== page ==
April 20, 2024

Thames Water has been lobbying the government and regulators to let it increase bills by 40%, pay lower fines for breaches and keep paying out dividends as part of efforts to avert a taxpayer bailout, according to a report.

The UK’s largest water company was trying to strike a deal with the watchdog Ofwat that would give it permission to charge customers more to avoid having to be taken over by court-appointed special administrators, the Financial Times reported.

That plan would give Thames Water permission to increase bills by 40% by 2030, while also offering more leniency around regulator fines and rules around the dividends it can pay to shareholders.

It comes as the company, which serves more than 15m households, attempts to deal with a debt pile of £14bn and widespread criticism over sewage dumping.

If the government or Ofwat felt that Thames Water was unable to pay its debts it could apply to the high court to invoke the special administration process, in which administrators would be brought in to help manage the company.

Last week, the Department for Environment, Food and Rural Affairs (Defra) updated 30-year-old legislation on the special administration regime, which would allow existing shareholders to retain a stake in the company and make it less likely that failing water companies could be fully renationalised.

According to the FT, officials at Defra have in place contingency plans for Thames Water if it collapses, under the name Project Timber. As part of this, it hopes Ofwat would allow “regulatory easements” on the issuing of hefty fines, which would put further pressure on the company.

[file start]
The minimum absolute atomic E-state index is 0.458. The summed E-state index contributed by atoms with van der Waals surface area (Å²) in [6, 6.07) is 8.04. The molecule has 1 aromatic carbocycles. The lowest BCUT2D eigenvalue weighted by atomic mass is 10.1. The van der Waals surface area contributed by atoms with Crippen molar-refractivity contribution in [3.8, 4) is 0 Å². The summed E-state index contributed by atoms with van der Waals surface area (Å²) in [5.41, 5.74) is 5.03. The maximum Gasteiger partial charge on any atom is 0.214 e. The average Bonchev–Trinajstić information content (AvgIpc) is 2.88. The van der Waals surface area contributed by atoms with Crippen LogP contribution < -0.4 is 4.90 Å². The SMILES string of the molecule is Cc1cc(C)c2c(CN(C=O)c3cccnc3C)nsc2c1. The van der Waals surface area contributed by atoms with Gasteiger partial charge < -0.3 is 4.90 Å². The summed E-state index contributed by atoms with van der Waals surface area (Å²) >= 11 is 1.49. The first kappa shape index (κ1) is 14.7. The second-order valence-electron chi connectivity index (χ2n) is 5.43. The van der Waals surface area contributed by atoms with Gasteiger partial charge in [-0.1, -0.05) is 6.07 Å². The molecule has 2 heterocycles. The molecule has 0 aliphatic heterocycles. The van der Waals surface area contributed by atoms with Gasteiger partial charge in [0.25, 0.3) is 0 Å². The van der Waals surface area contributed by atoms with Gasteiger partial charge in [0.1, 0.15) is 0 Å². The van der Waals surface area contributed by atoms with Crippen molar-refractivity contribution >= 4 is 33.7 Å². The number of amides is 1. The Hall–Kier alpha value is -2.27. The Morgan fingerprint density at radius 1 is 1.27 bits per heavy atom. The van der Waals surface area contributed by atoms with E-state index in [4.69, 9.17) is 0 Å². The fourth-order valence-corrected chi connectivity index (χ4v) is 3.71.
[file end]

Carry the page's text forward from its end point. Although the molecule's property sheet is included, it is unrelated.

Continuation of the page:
In December, the parent company of Thames Water, Kemble Water Holdings, was told by auditors that it could run out of cash by April if shareholders did not inject more funds into the company.

The company has raised £500m and says shareholders would inject more than £3bn more – but this would be dependent on Thames Water getting what it wants from the regulator.

A crucial part of this is getting permission to issue dividends to services its debt. However, new rules introduced by the government last year can take enforcement action against water companies issuing dividends if they are performing badly against financial and environmental targets.

Thames Water has said investors will not take any money out of the business until the turnaround is completed but the rules do not distinguish between internal and external dividends.

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Thames Water revealed this month that it expected more leaks than initially thought, after its ageing pipes were overwhelmed by heavy rain this winter.

An Ofwat spokesperson said: “Ofwat does not comment on speculation. Thames Water needs to continue to deliver on its turnaround plan to improve its operational and environmental performance. It is for the company to secure shareholder backing to improve its financial resilience. We will continue to closely monitor the company’s progress as they do so to protect customers’ interests.”

Thames Water declined to comment. Defra has been contacted for comment.

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